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Ben McAdoo adamant Giants aren't quitting

After a lackadaisical effort against the Rams, Big Blue's coach had to ensure that is team is still competing hard.
The Giants put together a spirited effort in their win over the Kansas City Chiefs during Week 11. (Photo: Getty Images)
Ben McAdoo doesn’t see a team that is quitting, even as his New York Giants continue to play poorly, don’t execute and at times appear not to be on point.
 
But the effort is there.
 
Sigh.
 
The Giants might not have flat-out quit in Sunday’s 51-17 home loss to the Los Angeles Rams but they surely aren’t paying attention to details or seem to want to be out there competing on the field. And yet despite the lopsided loss, McAdoo talks about another week of good practice leading up this past Sunday’s blowout. Look at the Robert Woods 52-yard touchdown play in the second quarter to show a team that is not as honed-in as McAdoo’s logic would expect.
 
On that play, a simple screen pass on 3rd-&-33 six players let Woods weave through the Giants secondary for a heartbreaking touchdown. It was inexcusable from the Giants, who didn’t execute on what was the most broken of plays.
 
And yet McAdoo said his team hasn’t quit, the Giants head coach clearly hoping to cling to power despite all the obvious evidence stacked against him.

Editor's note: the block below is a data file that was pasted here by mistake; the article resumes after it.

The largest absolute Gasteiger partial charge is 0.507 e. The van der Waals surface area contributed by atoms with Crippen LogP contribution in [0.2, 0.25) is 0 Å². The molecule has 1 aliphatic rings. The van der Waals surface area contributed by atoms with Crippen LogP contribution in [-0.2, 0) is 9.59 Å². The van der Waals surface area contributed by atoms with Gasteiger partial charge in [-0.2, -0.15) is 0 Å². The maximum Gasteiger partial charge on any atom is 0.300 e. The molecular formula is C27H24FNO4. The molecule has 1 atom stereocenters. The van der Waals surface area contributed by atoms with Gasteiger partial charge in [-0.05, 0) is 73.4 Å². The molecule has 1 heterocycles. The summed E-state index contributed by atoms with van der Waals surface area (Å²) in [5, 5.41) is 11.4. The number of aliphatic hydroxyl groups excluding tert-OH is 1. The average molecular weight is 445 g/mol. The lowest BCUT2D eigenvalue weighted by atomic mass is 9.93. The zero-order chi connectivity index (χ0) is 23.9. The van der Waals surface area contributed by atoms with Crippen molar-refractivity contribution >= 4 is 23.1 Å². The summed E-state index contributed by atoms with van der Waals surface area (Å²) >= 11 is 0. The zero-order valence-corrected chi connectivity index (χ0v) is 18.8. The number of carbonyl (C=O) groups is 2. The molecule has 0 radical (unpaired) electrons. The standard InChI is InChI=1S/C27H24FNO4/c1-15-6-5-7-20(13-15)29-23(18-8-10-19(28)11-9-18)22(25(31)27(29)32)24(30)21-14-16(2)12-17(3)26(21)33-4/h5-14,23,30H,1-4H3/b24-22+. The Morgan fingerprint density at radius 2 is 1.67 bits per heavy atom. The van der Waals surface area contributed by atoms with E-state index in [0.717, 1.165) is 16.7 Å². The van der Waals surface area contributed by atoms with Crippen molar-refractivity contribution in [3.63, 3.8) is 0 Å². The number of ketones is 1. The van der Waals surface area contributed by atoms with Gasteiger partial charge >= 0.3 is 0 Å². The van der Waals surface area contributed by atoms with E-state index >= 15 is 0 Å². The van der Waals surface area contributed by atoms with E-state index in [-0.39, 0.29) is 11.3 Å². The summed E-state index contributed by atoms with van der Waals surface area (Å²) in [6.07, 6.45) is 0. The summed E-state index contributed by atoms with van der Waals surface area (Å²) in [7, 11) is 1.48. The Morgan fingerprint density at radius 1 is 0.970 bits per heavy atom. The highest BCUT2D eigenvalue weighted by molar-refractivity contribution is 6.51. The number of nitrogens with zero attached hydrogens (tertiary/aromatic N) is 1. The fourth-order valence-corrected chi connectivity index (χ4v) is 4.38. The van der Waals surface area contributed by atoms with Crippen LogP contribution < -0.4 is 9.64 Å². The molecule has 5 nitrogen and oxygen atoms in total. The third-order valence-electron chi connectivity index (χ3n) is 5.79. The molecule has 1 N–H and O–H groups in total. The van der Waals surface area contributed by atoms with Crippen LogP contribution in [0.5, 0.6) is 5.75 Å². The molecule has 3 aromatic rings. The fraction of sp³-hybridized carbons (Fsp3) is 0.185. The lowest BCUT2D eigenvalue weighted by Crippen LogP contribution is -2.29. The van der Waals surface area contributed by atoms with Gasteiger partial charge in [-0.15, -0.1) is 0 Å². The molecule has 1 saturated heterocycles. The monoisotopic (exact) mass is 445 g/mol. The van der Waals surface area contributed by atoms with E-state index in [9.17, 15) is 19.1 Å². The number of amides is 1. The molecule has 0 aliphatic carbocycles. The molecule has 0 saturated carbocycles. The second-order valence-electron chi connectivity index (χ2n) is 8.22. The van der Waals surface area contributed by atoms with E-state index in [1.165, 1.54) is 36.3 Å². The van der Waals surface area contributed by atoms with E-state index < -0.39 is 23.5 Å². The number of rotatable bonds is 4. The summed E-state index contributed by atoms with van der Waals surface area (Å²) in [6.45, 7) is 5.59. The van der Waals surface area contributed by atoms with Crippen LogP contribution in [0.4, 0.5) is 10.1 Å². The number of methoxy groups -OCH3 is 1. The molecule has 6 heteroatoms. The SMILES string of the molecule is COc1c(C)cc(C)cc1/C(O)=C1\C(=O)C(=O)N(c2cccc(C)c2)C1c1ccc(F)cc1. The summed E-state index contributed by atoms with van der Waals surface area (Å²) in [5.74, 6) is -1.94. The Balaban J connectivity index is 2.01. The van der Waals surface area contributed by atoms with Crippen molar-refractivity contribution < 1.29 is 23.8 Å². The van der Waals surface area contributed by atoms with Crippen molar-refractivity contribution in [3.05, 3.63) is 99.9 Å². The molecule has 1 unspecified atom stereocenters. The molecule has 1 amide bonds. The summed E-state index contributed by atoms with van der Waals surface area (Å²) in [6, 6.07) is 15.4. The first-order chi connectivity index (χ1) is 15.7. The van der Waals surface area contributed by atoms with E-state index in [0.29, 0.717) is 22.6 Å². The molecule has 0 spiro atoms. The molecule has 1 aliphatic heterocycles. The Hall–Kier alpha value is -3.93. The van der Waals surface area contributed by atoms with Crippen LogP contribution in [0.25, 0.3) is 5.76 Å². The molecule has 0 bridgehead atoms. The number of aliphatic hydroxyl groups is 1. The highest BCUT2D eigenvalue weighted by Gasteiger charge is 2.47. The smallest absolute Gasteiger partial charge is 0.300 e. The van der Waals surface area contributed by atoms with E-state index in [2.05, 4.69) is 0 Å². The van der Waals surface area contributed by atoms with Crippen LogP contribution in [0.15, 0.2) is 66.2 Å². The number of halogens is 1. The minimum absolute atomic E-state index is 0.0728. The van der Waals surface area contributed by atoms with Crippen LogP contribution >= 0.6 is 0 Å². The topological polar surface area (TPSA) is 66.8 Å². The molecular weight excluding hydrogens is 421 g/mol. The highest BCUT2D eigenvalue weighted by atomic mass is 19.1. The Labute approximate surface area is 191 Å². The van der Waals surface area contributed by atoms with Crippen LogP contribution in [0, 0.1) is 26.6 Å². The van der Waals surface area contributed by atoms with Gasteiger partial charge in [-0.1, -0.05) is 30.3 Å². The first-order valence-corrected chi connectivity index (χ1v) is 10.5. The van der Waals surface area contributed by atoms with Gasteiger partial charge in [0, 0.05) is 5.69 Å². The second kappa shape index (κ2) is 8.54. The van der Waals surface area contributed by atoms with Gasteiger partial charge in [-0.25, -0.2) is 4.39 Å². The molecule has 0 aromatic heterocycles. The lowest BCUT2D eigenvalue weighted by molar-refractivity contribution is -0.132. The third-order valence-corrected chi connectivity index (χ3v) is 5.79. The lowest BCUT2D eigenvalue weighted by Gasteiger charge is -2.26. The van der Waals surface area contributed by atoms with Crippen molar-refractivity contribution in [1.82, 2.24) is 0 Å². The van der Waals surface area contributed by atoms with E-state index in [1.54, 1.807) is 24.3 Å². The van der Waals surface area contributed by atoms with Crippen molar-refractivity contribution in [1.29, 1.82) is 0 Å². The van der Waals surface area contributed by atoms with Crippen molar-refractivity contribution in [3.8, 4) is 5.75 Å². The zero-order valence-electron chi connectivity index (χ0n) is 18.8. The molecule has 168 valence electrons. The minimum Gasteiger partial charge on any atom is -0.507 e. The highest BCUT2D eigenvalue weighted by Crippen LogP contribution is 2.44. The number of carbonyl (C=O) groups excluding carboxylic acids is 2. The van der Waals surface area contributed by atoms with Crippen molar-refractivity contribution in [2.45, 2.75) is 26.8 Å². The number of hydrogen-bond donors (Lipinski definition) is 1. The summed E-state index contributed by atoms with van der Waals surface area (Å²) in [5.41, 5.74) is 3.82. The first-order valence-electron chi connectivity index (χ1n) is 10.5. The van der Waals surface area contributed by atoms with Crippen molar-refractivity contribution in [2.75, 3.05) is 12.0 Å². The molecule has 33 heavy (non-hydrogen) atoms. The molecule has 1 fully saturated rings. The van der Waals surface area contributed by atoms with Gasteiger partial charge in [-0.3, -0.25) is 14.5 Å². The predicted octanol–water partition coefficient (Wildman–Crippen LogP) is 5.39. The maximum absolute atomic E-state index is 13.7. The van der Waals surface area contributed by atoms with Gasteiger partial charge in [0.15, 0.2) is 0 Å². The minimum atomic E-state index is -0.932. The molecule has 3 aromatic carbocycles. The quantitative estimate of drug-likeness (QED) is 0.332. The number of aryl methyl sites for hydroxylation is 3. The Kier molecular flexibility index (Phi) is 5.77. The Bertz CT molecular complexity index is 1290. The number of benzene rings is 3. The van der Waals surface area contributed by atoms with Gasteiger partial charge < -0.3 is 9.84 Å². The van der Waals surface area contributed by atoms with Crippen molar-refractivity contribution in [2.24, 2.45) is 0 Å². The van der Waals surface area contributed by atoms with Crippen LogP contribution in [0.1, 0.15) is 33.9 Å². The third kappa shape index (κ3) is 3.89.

“I felt – again, I felt we had a good week of preparation. I felt we were ready to play,” McAdoo said on Monday. “Again, when you combine the turnovers the way we turned the ball over giving them possession of the ball on average at the 41-yard line, putting your defense in a bad spot, struggling to protect the punter, punting the ball down the middle of the field then struggling to cover on their returns. It makes it real challenging on your football team.”
 
That Woods touchdown, however, epitomizes the Giants season. Sloppiness and simply bad play came together as the Giants let a routine moment become a highlight play.
From an underachieving defense to a poorly constructed offense, the Giants have struggled on both sides of the ball. That third and 33 just another example of a team is either badly coached or uncoachable.
 
“The third-and-long was a, you know, there are pre-snap, we could have aligned better. Post-snap, we could have attacked better,” McAdoo said. “Our pursuit and our angles to the ball could have been better and as far as Eli goes, he needs to attack and tackle right there. But, it’s more than just one guy.”

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